No return for Islamic State’s Jedi, terror group’s Malaysian recruiter
Malaysia’s police chief Khalid Abu Bakar confirmed that Islamic State member Muhammad Wanndy Mohamed Jedi was killed in Syria in April. Muhammad Wanndy, 26, was on a US list of global militants and the region’s top recruiter. Born and raised in Malacca, he first drew public attention in 2015 when he appeared in a video showing the beheading of a Syrian man. Under the name Abu Hamzah al-Fateh, he quickly made a name for himself as an online recruiter for IS. Police say at least a third of the more than 250 people arrested for IS-linked activities in Malaysia between 2013 and 2016 were recruited by or linked to him.
What next? Police had at first cast doubt on reports of Muhammad Wanndy’s death, saying they could be fake. On April 29, his wife posted a message on Facebook that her husband died in a drone strike in Syria. “My Mujahid, finally it is your time to go. I will remain here and carry on with the work you started,” Nor Mahmudah wrote. Muhammad Wanndy, who went to Syria with his wife in 2014, was behind a grenade attack on a pub in Kuala Lumpur last year that injured eight people and was said to be the first successful IS attack in Malaysia.
Gay marriage opponent charged with smashing pie in Qantas CEO’s face
A man who said he smashed a lemon meringue pie into the face of Qantas Airways’ CEO to protest against the airline’s support of same-sex marriage was charged on Thursday with assault. Tony Overheu, a 67-year-old Christian and former sheep farmer, faces a charge of common assault, trespass and damage over the incident, which happened on Tuesday as CEO Alan Joyce gave a speech in a Perth hotel. Joyce was on stage when Overheu pressed the pie in his face and then strolled away. Overheu later released a statement accusing Qantas and other companies of “corporate bullying aimed at social engineering”.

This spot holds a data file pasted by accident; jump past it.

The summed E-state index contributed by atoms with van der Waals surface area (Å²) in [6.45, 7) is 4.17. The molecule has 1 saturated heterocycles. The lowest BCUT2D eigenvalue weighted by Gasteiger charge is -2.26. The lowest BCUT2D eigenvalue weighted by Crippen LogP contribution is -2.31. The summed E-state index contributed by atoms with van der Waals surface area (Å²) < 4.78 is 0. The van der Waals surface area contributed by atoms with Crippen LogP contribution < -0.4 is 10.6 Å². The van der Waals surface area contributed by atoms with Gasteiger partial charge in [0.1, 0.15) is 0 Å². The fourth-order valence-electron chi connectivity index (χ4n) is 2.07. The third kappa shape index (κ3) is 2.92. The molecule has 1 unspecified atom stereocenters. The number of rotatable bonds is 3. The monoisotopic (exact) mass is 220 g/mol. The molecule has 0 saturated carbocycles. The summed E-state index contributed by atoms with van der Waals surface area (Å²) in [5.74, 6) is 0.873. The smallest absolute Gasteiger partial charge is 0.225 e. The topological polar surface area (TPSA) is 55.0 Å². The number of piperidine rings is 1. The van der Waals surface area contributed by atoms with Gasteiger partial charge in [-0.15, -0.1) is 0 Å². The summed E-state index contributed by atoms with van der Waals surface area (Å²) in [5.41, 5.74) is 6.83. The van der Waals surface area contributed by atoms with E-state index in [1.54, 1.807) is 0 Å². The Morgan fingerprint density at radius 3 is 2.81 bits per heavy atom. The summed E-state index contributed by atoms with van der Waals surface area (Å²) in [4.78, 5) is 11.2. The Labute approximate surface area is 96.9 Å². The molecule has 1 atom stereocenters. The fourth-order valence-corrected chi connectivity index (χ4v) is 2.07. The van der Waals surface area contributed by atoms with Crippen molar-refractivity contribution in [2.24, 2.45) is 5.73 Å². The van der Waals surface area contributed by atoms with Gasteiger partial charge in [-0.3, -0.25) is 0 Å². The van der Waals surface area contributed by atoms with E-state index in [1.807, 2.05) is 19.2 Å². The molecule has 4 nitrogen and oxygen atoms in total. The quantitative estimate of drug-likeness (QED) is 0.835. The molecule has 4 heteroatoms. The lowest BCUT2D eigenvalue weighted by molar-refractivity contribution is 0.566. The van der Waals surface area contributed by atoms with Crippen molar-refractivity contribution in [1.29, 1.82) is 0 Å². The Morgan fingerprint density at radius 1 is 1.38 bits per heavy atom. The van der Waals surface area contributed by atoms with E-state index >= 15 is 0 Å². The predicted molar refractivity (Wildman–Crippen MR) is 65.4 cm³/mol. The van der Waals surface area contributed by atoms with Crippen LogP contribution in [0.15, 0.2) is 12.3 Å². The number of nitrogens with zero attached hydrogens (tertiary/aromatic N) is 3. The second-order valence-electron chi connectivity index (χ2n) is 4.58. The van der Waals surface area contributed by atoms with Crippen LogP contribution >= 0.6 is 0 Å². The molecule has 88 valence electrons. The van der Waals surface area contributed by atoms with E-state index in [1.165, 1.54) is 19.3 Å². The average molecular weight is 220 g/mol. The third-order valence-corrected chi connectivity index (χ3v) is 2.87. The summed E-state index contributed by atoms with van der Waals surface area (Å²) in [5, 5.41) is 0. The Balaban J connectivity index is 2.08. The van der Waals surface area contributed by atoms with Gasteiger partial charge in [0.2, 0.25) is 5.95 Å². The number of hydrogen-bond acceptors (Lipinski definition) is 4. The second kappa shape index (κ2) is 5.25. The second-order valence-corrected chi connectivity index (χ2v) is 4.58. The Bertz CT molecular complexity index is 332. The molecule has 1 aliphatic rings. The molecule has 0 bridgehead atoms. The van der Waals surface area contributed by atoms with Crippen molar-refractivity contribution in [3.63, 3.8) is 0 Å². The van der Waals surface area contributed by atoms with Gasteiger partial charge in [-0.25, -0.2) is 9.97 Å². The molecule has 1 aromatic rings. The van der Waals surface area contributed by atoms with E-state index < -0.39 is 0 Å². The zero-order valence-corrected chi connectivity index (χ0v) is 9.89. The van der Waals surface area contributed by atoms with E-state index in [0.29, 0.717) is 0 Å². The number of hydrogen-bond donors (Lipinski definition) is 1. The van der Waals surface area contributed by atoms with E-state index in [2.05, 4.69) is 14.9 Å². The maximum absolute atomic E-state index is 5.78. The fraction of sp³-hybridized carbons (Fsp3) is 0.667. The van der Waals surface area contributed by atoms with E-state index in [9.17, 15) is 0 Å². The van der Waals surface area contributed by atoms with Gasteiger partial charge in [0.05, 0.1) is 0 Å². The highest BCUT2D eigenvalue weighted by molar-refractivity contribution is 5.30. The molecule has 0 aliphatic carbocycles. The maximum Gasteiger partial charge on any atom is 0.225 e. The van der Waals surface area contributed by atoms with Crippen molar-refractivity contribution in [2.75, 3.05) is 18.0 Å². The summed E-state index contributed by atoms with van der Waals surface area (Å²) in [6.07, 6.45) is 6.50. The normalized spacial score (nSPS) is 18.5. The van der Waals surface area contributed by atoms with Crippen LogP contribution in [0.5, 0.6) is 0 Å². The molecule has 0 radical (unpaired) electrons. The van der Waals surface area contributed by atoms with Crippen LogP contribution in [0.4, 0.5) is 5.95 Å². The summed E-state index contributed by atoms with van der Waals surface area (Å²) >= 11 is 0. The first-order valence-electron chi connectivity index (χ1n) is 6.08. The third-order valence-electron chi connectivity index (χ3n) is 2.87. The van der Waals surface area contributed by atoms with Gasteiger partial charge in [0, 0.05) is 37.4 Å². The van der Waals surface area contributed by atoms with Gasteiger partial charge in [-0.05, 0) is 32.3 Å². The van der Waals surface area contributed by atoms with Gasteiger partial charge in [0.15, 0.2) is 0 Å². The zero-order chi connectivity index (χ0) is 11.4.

What next? Joyce, who is gay, said he would not be silenced by the attack. “Qantas has always spoken up on gender issues, on LGBTI issues, on indigenous issues and we will continue to do so and no attempt at bullying us into suppressing our voice will work,” he said. In March, Joyce was one of 20 chief executives of some of Australia’s largest companies to sign a joint letter to Prime Minister Malcolm Turnbull in support of marriage equality.
New Zealand deputy PM feared sex toy protest
New Zealand’s deputy prime minister testified on Tuesday that a colleague accused of careless driving feared an attack from a sex toy-wielding demonstrator when he drove through a group of protesters. Two people, neither carrying sex toys, were slightly injured during the incident in March last year which resulted in lawmaker Chester Borrows facing charges. Deputy Prime Minister Paula Bennett was in the car and told Whanganui District Court someone had threatened her on social media that morning. The threat included a picture of a rubber device with “Paula B” written on it and the caption “see you shortly b***h”.
What next? Bennett said the threat was taken seriously because a few weeks earlier an anti-globalisation protester hit another minister in the face with a sex toy. “I didn’t really want a photo, or to be in the news, with this thing either hitting me or the window right next to me,” she said. News pictures showed the man who made the threat turned up with the sex toy at the protest against the Trans-Pacific Partnership deal. However, he did not appear to be among the group who were impeding Borrows’ car. Borrows, a former police officer, said he wanted to protect Bennett and denied careless driving, saying he inched cautiously through the protestors. The judge found Borrows not guilty but said he “would be well advised in the future to leave currently serving police officers to manage these situations”.